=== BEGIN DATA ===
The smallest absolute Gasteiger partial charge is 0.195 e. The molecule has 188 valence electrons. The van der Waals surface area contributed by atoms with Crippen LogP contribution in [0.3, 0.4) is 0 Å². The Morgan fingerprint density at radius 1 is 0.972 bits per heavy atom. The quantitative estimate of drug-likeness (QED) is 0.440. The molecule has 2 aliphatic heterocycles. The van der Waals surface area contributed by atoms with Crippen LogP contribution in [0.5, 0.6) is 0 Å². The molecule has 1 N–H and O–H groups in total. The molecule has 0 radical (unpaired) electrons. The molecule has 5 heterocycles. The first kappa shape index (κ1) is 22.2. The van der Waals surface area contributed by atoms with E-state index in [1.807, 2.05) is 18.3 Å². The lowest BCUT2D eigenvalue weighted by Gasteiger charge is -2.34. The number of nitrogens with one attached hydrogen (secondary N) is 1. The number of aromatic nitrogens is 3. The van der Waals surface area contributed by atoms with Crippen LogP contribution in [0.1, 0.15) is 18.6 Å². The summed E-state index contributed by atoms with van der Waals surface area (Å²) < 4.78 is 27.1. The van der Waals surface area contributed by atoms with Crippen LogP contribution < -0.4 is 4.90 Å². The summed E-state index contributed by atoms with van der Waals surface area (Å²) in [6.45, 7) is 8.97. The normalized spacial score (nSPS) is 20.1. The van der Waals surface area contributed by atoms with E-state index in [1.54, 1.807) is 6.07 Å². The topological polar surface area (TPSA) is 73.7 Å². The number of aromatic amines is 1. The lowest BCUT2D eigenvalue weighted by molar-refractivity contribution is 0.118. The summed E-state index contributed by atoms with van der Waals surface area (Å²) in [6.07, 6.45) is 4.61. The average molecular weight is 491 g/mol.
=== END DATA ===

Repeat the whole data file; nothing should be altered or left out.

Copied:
The smallest absolute Gasteiger partial charge is 0.195 e. The molecule has 188 valence electrons. The van der Waals surface area contributed by atoms with Crippen LogP contribution in [0.3, 0.4) is 0 Å². The Morgan fingerprint density at radius 1 is 0.972 bits per heavy atom. The quantitative estimate of drug-likeness (QED) is 0.440. The molecule has 2 aliphatic heterocycles. The van der Waals surface area contributed by atoms with Crippen LogP contribution in [0.5, 0.6) is 0 Å². The molecule has 1 N–H and O–H groups in total. The molecule has 0 radical (unpaired) electrons. The molecule has 5 heterocycles. The first kappa shape index (κ1) is 22.2. The van der Waals surface area contributed by atoms with E-state index in [1.807, 2.05) is 18.3 Å². The lowest BCUT2D eigenvalue weighted by Gasteiger charge is -2.34. The number of nitrogens with one attached hydrogen (secondary N) is 1. The number of aromatic nitrogens is 3. The van der Waals surface area contributed by atoms with Crippen LogP contribution in [0.1, 0.15) is 18.6 Å². The summed E-state index contributed by atoms with van der Waals surface area (Å²) < 4.78 is 27.1. The van der Waals surface area contributed by atoms with Crippen LogP contribution < -0.4 is 4.90 Å². The summed E-state index contributed by atoms with van der Waals surface area (Å²) in [6.45, 7) is 8.97. The normalized spacial score (nSPS) is 20.1. The van der Waals surface area contributed by atoms with E-state index in [1.54, 1.807) is 6.07 Å². The topological polar surface area (TPSA) is 73.7 Å². The number of aromatic amines is 1. The lowest BCUT2D eigenvalue weighted by molar-refractivity contribution is 0.118. The summed E-state index contributed by atoms with van der Waals surface area (Å²) in [6.07, 6.45) is 4.61. The average molecular weight is 491 g/mol.